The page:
Lib Dems 'to raise tax allowance'

Updated: 

Autumn Statement 2013

Raising the personal income tax allowance to £12,500 will be a key Liberal Democrat demand in any coalition talks after the 2015 election, the senior minister who will lead the party's negotiating team will say today.

Treasury Chief Secretary Danny Alexander will confirm that increasing the threshold will be written into the party's manifesto for the contest, and a rise of at least £500 - giving a tax cut of £100 - would be earmarked for the first Budget or Autumn Statement after the election.

The Lib Dems have made raising the point at which people start paying income tax to £10,000 a priority in Government, and Mr Alexander indicated pressure was mounting for George Osborne to signal a further rise to £10,500 in this month's Budget.

In his keynote speech to the Lib Dem spring conference in York, he will say: "We will fight the next election with our own ideas, our own policies, our own values - no one else's.

"And I can tell you that a top priority in any negotiation will be our aspiration to raise the personal allowance dramatically again in the next Parliament.

"To raise it to £12,500... That would be a further tax cut for working people of £500.

"At our first fiscal event in the next Parliament, we would deliver another tax cut of at least £100.

"A two term Lib Dem government would then be delivering a tax cut for working people of £1200 - that's £100 a month."

Party leader and Deputy Prime Minister Nick Clegg has called for this month's Budget to be used to signal a "workers' bonus" £100 tax cut by raising the threshold to £10,500.

Mr Alexander, the Chancellor's deputy in the Treasury, will say: "Every day in the run up to the Budget Nick and I are drawing strength from our party's growing campaign to press for a further rise in the allowance to £10,500.

"That would be another £100 tax cut for working people on top of the £700 (already delivered)."

As well as claiming credit for the rise in the personal tax allowance, Mr Alexander will also state that the economic recovery was a Lib Dem achievement.

He will tell activists: "Britain is on its way back. We know that Governments don't create jobs and growth.

"It is the hard work of millions of people and hundreds of thousands of businesses that does that - but Government can and must create the right conditions for this to happen.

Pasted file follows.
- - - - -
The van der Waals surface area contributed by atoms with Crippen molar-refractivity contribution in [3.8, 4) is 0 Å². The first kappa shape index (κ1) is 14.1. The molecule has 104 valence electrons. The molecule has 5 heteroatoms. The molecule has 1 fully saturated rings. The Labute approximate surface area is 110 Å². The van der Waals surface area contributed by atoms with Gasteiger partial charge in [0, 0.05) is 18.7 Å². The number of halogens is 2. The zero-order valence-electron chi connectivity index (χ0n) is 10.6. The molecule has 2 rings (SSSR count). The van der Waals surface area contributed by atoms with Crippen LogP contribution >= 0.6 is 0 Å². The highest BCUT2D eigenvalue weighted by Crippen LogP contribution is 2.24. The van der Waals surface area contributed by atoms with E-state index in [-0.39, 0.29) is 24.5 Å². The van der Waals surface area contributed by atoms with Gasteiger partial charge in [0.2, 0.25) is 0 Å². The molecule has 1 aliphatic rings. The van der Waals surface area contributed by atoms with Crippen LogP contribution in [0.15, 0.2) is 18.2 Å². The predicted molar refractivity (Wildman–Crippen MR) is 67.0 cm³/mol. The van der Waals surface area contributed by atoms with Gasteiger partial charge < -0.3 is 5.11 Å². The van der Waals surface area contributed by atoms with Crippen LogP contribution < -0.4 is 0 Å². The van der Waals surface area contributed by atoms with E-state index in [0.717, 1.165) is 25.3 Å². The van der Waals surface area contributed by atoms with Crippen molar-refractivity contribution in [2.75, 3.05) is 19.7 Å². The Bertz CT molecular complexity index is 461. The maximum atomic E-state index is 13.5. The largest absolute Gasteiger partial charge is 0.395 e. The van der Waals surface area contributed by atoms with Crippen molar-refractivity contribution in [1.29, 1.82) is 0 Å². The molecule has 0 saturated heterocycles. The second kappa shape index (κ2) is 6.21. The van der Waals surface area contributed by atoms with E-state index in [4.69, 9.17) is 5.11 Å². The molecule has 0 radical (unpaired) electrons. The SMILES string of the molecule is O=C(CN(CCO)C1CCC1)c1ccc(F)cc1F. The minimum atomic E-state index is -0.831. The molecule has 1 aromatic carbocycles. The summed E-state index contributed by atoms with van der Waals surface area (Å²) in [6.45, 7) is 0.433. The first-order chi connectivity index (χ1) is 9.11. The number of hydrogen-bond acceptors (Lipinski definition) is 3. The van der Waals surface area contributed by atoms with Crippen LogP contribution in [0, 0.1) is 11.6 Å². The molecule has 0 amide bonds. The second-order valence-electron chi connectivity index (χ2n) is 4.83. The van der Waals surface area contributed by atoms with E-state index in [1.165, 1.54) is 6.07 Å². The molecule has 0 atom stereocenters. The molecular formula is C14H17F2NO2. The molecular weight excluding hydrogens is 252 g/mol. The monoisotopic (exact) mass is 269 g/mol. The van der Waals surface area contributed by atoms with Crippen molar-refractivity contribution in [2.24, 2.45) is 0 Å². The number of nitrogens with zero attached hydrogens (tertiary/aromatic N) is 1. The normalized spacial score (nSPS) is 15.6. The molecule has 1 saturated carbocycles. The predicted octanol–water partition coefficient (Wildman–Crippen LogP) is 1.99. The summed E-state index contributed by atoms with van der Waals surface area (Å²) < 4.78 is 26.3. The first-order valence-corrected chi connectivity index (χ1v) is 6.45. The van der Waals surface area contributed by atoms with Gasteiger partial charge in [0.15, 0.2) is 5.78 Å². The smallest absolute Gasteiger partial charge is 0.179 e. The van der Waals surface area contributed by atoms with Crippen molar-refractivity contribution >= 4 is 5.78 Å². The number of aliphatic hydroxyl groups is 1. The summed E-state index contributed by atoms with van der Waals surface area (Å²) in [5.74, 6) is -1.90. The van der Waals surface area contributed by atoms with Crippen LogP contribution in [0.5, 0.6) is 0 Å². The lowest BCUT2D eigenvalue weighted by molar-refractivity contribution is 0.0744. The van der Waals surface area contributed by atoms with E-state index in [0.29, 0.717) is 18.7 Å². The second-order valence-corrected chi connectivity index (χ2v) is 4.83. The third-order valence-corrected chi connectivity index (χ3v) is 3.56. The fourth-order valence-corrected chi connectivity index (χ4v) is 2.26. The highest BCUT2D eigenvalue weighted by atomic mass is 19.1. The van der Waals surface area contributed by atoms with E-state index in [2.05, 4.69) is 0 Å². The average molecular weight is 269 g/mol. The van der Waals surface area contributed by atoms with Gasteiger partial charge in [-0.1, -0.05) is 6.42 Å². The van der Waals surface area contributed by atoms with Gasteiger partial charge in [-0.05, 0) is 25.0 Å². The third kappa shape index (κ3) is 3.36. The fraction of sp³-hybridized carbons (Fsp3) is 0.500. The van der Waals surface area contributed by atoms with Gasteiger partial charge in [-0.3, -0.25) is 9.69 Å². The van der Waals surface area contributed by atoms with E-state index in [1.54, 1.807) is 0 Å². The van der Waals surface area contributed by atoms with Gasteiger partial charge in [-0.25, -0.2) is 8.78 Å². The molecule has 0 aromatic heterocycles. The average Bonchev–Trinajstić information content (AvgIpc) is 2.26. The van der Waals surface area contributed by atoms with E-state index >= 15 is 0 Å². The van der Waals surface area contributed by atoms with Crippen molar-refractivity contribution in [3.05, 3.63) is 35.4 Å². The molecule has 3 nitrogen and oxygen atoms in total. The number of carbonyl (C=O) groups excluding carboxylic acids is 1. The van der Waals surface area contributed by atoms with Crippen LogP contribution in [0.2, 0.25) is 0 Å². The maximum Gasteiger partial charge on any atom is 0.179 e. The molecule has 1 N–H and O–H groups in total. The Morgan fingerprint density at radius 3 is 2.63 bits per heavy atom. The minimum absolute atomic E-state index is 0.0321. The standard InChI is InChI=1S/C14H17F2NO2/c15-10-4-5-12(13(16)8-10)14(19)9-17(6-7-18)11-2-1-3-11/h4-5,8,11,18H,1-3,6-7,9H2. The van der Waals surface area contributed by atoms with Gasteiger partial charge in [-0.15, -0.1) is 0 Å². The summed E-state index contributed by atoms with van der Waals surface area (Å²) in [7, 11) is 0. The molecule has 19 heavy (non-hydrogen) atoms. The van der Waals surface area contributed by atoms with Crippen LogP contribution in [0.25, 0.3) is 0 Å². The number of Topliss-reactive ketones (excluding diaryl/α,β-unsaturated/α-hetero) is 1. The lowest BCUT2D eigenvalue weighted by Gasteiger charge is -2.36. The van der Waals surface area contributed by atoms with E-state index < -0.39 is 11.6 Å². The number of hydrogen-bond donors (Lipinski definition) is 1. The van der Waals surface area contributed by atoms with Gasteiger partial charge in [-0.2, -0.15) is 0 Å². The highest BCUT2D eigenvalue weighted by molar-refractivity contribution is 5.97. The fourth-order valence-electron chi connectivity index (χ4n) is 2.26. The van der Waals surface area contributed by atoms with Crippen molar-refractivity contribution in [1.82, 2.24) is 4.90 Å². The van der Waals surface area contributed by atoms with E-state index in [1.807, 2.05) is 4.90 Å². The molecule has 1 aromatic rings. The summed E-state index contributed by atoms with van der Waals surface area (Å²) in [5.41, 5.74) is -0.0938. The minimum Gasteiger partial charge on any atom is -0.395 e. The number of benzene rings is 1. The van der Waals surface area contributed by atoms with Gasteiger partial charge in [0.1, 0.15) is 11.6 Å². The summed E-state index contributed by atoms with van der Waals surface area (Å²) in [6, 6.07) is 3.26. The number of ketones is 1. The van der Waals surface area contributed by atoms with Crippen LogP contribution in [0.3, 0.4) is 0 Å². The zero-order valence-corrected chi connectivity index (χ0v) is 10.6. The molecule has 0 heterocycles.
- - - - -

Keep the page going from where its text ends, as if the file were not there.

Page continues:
"Be in no doubt that the right conditions for this recovery would not have happened without the Liberal Democrats in Government.

"Every job that's been created, every apprenticeship opened up, every pension boosted has our Liberal Democrat DNA running through it."

He will say that the rise in the tax allowance was "forced through" in the face of opposition from the Tory wing of the coalition., but the Conservatives were now trying to take the credit for the policy.

"We have had to fight for this at every Budget and at every Autumn Statement since 2010.

"And what a fight it has been.

"It started in those election debates when the Conservatives said 'we cannot afford it'.

"In 2010 the Conservatives wanted inheritance tax cuts for millionaires, we fought for and delivered tax cuts for working people.

"In 2011 the Conservatives wanted 'shares for rights', we fought for and delivered tax cuts for working people.

"In 2013 the Conservatives wanted a tax break for married couples that excluded millions of families, we fought for and delivered - you guessed it - more tax cuts for working people.

"Now, belatedly, some Tories are lamely trying to claim credit.

"Don't get me wrong, it must be hard to be a Tory in a Treasury delivering so much Lib Dem policy, so it's no surprise if some of them have gone native."

Mr Alexander has been appointed by Mr Clegg to lead talks with the Tories or Labour if next year's election throws up the possibility of another coalition.

He will be joined in the Lib Dem team by David Laws, Lynne Featherstone and Steve Webb - who have all been ministers in the current Coalition - along with Baroness Brinton.